Coffee farmers, CoopeTarrazú, Costa Rica

Environmental Education
CoopeTarrazú is a coffee farming cooperative located in the central mountains of San Marcos de Tarrazú, which is perhaps the most famous coffee-growing region in Costa Rica. In 2006, CoopeTarrazú established the Coffee Culture Quality of Life Sustainability Plan to track their environmental impact, implement better practices, and create a culture of environmental respect among members and children. Using the Fair Trade premium, CoopeTarrazú has developed a program that provides trainings, capacity building, and environmental leadership to its members. The key to their program is their focus on raising awareness of ecosystems through a strong educational curriculum for both adults and children.

“Before, my son never used gloves while he worked. But through the program he learned to protect himself while applying any agricultural inputs. For that I am so glad.” – William Naranjo Barrantes, Board Member of CoopeTarrazú Cooperative.

Sustainable Agriculture Project

Associação dos Costas, Brazil
Associação dos Costas is an association of small-scale coffee farmers located in the state of Minas Gerais in southeastern Brazil.  Thanks to Fair Trade, Associação dos Costas has developed an Environmental Impact Management project, which is an investigative assessment of the sustainable use, storage and control of agrochemicals on their Brazilian farms. The project resulted in the reduction of glyphosate use, incentives for the rational use of fertilizers and soil remediation, a complete overhaul of chemical storage, increased monitoring of crops, recycling campaigns for the return of empty containers of chemicals and the implementation of land conservation initiatives.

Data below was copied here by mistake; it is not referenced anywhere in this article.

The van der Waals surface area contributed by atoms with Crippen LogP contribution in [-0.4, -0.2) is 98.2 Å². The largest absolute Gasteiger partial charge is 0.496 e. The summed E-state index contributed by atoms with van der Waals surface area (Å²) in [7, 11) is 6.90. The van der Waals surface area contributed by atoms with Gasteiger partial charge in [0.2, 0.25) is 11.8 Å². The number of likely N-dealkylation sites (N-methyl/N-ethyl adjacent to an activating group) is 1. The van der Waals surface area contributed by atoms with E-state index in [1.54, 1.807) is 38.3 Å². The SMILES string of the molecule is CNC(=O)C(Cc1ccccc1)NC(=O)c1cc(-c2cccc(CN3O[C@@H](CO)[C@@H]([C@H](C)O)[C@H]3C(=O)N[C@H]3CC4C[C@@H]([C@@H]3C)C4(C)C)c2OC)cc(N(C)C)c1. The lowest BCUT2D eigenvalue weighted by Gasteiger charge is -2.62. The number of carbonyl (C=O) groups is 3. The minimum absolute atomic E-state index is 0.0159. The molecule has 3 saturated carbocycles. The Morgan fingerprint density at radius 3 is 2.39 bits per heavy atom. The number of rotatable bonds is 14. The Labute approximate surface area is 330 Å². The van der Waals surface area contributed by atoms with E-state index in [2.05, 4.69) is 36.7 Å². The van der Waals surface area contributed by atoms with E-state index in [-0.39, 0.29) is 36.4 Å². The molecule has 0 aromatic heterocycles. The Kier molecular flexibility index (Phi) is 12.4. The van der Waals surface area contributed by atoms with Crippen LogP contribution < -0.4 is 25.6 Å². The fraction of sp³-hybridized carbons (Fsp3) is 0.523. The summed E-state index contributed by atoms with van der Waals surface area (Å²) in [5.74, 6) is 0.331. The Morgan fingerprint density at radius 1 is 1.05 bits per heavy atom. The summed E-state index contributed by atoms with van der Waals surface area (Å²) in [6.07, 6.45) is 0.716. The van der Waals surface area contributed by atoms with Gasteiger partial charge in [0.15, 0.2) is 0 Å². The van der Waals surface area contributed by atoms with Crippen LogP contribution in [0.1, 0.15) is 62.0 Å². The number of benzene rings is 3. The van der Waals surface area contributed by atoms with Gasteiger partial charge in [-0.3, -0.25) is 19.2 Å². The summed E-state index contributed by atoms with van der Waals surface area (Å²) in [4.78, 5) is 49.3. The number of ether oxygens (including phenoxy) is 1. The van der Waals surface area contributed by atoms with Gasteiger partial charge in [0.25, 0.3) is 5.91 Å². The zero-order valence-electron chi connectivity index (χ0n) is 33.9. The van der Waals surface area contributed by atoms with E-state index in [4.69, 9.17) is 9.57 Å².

Within two years of implementing the project, the coffee farmers of the Cooperativa Dos Produtores de Café Especial de Boa Esperança Ltda are now using more sustainable inputs and techniques in almost all of their production.

“Today I am conscious of the environment. I am aware that in doing so, I am improving my quality of life and my family’s quality of life. I feel proud to participate in the association. I am valued as a producer and am making new friends and acquiring new knowledge about sustainable agriculture.” – Antonio Fernandes, Associação dos Costas Member

Fair Trade USA

4 responses

  1. It is interesting that Fair Trade USA does not mention their recent self-removal from the international Fair Trade system in early 2012 in order to pursue their own agenda by extending standards to plantations in coffee and other products. Numerous studies have shown and the UN has even declared that the way to improve environmentally is to transition to agroecology / small scale farming, nothing that plantations are able to do. Support Authentic Fair Trade and learn more: http://www.equalexchange.coop/small-farmer-campaign